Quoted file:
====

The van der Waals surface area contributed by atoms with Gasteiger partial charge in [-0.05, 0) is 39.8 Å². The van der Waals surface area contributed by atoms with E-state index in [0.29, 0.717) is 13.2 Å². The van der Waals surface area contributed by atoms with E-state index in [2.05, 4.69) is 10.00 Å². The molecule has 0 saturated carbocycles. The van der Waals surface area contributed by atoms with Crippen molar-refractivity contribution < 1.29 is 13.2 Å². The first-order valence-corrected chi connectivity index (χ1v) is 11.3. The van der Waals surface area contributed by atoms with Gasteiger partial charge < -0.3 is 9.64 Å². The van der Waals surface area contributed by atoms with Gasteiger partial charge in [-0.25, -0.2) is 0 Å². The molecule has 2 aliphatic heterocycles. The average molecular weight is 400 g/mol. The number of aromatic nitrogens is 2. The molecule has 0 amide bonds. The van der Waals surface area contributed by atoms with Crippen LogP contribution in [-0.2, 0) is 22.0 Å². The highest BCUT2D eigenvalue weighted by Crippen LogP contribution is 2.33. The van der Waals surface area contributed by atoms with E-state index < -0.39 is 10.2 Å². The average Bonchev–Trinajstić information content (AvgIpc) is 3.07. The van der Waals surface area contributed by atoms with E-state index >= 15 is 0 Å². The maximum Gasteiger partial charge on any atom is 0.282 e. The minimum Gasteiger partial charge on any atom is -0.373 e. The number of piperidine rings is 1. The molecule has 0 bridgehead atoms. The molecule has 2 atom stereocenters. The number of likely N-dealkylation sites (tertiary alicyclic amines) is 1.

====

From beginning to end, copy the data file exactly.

The van der Waals surface area contributed by atoms with Gasteiger partial charge in [-0.05, 0) is 39.8 Å². The van der Waals surface area contributed by atoms with E-state index in [0.29, 0.717) is 13.2 Å². The van der Waals surface area contributed by atoms with E-state index in [2.05, 4.69) is 10.00 Å². The molecule has 0 saturated carbocycles. The van der Waals surface area contributed by atoms with Crippen molar-refractivity contribution < 1.29 is 13.2 Å². The first-order valence-corrected chi connectivity index (χ1v) is 11.3. The van der Waals surface area contributed by atoms with Gasteiger partial charge < -0.3 is 9.64 Å². The van der Waals surface area contributed by atoms with Gasteiger partial charge in [-0.25, -0.2) is 0 Å². The molecule has 2 aliphatic heterocycles. The average molecular weight is 400 g/mol. The number of aromatic nitrogens is 2. The molecule has 0 amide bonds. The van der Waals surface area contributed by atoms with Crippen LogP contribution in [-0.2, 0) is 22.0 Å². The highest BCUT2D eigenvalue weighted by Crippen LogP contribution is 2.33. The van der Waals surface area contributed by atoms with E-state index < -0.39 is 10.2 Å². The average Bonchev–Trinajstić information content (AvgIpc) is 3.07. The van der Waals surface area contributed by atoms with E-state index >= 15 is 0 Å². The maximum Gasteiger partial charge on any atom is 0.282 e. The minimum Gasteiger partial charge on any atom is -0.373 e. The number of piperidine rings is 1. The molecule has 0 bridgehead atoms. The molecule has 2 atom stereocenters. The number of likely N-dealkylation sites (tertiary alicyclic amines) is 1.